Appetite for Perfection: Rabbinic chef

 For years I wanted to work as a rabbi. I have smicha/rabbinic ordination and love working with people and teaching. Since I was 14-years-old, I have been a leader on Jewish programs, which led to me run my own ones. One of the biggest barriers to entry for me going into the professional sector and 'leaving' the non-profit world was that I would not be able to continue my dedication to charity work. One day I hoped I would have enough money to support those groups I deemed most worthy, but with the intense hours I knew I would need to dedicate in order to become a success within the culinary industry it seemed a distant dream. However, lately I have finally been able to bring my two passions together.

Rabbi Noah Weinberg, my rosh yeshiva from my days at Aish Yeshivah over a decade ago, used to tell me to use my strengths, whatever they happened to be, to always contribute towards the Jewish people and world. As a result of always trying to live by this, over the last couple of months I have made it possible for Jewish groups coming to Israel to participate at my restaurant. I put together a special menu with massive discounts to give them excellent kosher mehadrin food and help them save a bit of money to invest in other areas of their programs, and maybe inspire a few with my story along the way. As well as the mad busy holiday season in the restaurant, we also hosted a few hundred students from JFS in England, Aish, Meor, Ner Leelef students from North and South America and Birthright. I had the privilege to speak to all the groups and students and it was immensely inspirational for me. To be able to use my business for these kinds of events is awesome and please God I will be able to continue in the future. If you know of any charity running an event, I am more than happy to help out, so put them in touch with me!

To continue this theme, I had the pleasure of hosting my parents from England and my wife Elana's parents from New York in the last two weeks, as well as doing these events, cooking for Chaim Etgar on Channel 2 and attending a wedding where the bride and groom walked in to Stairway to Heaven - epic.
It was fun at times and challenging at times. As I know they read this, I'll stop there but I'm sure you all get the gist! To fulfill the commandment of honoring one’s mother and father I decided to cook my father-in-law’s favorite food - sweetbreads. Why this? Our theme here is to reinvent classic Jewish dishes and with the old-school obsession with offal, organ meats, I wanted to make a dish that was fun.
Here is my southern fried sweetbreads with crispy stuffed potato balls, spinach and coconut puree and sweet and sour sauce. Enjoy!!!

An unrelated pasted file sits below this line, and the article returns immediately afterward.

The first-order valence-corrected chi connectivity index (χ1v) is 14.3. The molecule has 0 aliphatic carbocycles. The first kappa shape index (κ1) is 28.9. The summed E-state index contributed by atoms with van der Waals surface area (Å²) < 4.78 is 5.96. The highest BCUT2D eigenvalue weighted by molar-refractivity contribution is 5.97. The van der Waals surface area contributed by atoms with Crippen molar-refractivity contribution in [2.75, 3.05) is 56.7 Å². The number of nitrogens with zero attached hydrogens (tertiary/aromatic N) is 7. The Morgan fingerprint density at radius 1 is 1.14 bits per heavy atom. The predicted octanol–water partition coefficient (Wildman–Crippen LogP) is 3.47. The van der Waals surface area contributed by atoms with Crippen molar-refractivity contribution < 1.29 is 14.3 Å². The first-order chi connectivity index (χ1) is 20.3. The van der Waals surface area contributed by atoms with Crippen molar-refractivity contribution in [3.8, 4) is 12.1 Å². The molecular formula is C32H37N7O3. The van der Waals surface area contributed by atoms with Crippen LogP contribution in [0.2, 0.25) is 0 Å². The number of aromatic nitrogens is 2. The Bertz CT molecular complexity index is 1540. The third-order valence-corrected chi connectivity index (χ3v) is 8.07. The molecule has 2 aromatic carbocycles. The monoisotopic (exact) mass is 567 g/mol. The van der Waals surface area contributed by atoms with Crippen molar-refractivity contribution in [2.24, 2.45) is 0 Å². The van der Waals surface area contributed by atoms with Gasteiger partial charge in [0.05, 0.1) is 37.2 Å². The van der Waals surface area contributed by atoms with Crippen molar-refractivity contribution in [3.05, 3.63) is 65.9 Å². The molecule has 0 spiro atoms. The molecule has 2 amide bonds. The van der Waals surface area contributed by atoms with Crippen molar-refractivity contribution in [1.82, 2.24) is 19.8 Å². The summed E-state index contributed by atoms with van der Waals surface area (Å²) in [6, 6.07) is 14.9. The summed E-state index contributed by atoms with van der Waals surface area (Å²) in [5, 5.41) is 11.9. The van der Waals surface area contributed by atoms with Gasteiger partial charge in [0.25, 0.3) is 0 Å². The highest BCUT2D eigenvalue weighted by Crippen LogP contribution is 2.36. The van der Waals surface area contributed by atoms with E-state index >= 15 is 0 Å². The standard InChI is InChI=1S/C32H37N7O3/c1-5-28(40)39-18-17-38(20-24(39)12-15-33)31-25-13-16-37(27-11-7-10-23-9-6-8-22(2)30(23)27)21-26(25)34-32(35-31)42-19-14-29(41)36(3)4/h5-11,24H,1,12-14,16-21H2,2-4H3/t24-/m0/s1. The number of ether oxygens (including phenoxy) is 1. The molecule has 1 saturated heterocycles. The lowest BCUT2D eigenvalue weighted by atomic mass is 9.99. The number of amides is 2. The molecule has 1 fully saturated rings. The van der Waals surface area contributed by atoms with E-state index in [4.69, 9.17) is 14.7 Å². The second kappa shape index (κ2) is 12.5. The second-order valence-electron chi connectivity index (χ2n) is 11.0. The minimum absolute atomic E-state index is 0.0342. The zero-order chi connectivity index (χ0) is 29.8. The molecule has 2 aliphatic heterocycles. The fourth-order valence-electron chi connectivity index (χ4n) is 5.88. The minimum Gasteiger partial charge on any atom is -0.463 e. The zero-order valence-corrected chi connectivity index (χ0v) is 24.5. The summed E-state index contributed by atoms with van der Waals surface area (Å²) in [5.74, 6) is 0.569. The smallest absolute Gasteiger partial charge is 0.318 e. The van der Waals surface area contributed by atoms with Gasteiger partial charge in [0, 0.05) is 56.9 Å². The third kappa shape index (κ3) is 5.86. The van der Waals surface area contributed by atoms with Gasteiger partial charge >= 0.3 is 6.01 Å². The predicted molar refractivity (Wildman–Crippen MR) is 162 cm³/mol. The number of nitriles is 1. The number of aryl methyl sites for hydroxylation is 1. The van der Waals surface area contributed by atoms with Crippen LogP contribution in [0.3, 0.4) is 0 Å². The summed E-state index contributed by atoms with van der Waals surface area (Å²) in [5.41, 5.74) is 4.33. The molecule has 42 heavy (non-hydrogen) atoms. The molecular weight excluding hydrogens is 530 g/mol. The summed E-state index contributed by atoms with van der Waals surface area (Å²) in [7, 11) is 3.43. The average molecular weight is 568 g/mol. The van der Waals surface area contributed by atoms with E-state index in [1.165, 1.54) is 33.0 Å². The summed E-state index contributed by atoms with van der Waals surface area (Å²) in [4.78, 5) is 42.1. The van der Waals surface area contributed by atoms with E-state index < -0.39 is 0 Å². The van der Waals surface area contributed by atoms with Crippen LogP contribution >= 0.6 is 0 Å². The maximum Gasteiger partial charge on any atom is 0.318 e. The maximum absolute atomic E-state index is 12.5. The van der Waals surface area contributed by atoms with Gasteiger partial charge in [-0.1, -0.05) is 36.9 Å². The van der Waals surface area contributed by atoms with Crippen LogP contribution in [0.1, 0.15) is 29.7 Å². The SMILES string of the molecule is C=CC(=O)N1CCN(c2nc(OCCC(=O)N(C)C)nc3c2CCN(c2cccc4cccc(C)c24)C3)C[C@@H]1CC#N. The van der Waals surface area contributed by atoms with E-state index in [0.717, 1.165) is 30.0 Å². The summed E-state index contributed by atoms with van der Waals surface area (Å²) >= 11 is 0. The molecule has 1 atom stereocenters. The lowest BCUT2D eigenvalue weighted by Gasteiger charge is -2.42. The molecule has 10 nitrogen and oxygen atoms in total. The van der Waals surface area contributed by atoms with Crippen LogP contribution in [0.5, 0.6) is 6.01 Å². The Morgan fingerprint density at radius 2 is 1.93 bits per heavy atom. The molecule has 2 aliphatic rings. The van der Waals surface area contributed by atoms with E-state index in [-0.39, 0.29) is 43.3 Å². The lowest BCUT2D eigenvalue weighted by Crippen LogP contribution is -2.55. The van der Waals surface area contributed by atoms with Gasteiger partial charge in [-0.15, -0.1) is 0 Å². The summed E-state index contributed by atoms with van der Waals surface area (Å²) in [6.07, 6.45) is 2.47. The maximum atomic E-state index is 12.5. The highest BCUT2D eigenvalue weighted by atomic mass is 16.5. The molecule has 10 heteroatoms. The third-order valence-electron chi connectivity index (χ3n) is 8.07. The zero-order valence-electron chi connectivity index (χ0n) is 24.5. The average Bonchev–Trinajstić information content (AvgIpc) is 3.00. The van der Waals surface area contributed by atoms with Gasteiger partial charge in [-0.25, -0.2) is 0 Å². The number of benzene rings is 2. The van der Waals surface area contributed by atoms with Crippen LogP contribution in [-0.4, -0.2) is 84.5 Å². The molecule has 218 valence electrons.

Soak 1kg sweetbreads in iced water in the fridge over night and drain. Add to a pot of water that you can season like a stock. I added onions, garlic, salt, vinegar, allspice, black peppercorns, bay leaf, parsley and thyme. Bring to a boil and simmer until they firm up. Place in iced water to stop cooking and then remove as much of the membrane and connective tissue etc as possible and cut into cubes. Soak in a mix of coconut milk, tamarind paste and soy for about an hour until ready to cook. Remove most of the milk, dip in a mix of flour and cornmeal, ratio 2:1, seasoned with cayenne pepper, salt and five-spice, and fry until golden in oil at 180°C.

For the spinach, sauté 3 minced garlic cloves in 2 tbsp coconut oil and then add 1 kg spinach in batches until all wilted. Pour off the liquid gathered in the pot and add a can of coconut milk, 2 star anise, a dash of soy sauce and a pinch of chilli flakes, and simmer for 5 minutes. Then leave to soak for 10 minutes and puree in a food processor.

Peel and grate the potatoes. Mix in salt and leave for 20 minutes to release their moisture and then squeeze the water out with some muslin. Add into a tea strainer with a piece of rehydrated shiitake mushroom in the center and fry until golden in the same oil as the sweetbreads.

Now for the sauce! 

No dish is complete without a great sauce and for this one I was inspired by Larousse Gastronomique, the chef's bible. Soak 2 tbsp raisins in boiling water. Caramelize 3 tbsp of sugar and 3 tbsp white wine vinegar; add 2 minced shallots and 150ml white wine and boil until almost all liquid has disappeared. Add 250ml reduced beef stock or demi glace and boil until thick. Add to a food processor with raisins and 2 tbsp capers, mix and strain and serve.

Think offal is awful? Give it a try. I KNOW you will not be disappointed. This is worth the effort and something my ancestors from Latvia would have never dreamed of. Remember, your creativity is only limited by your imagination!

Print a copy of this blog post and bring it to my restaurant Soyo for a 10% discount on your next visit - 51 Emek Refa'im St, Jerusalem.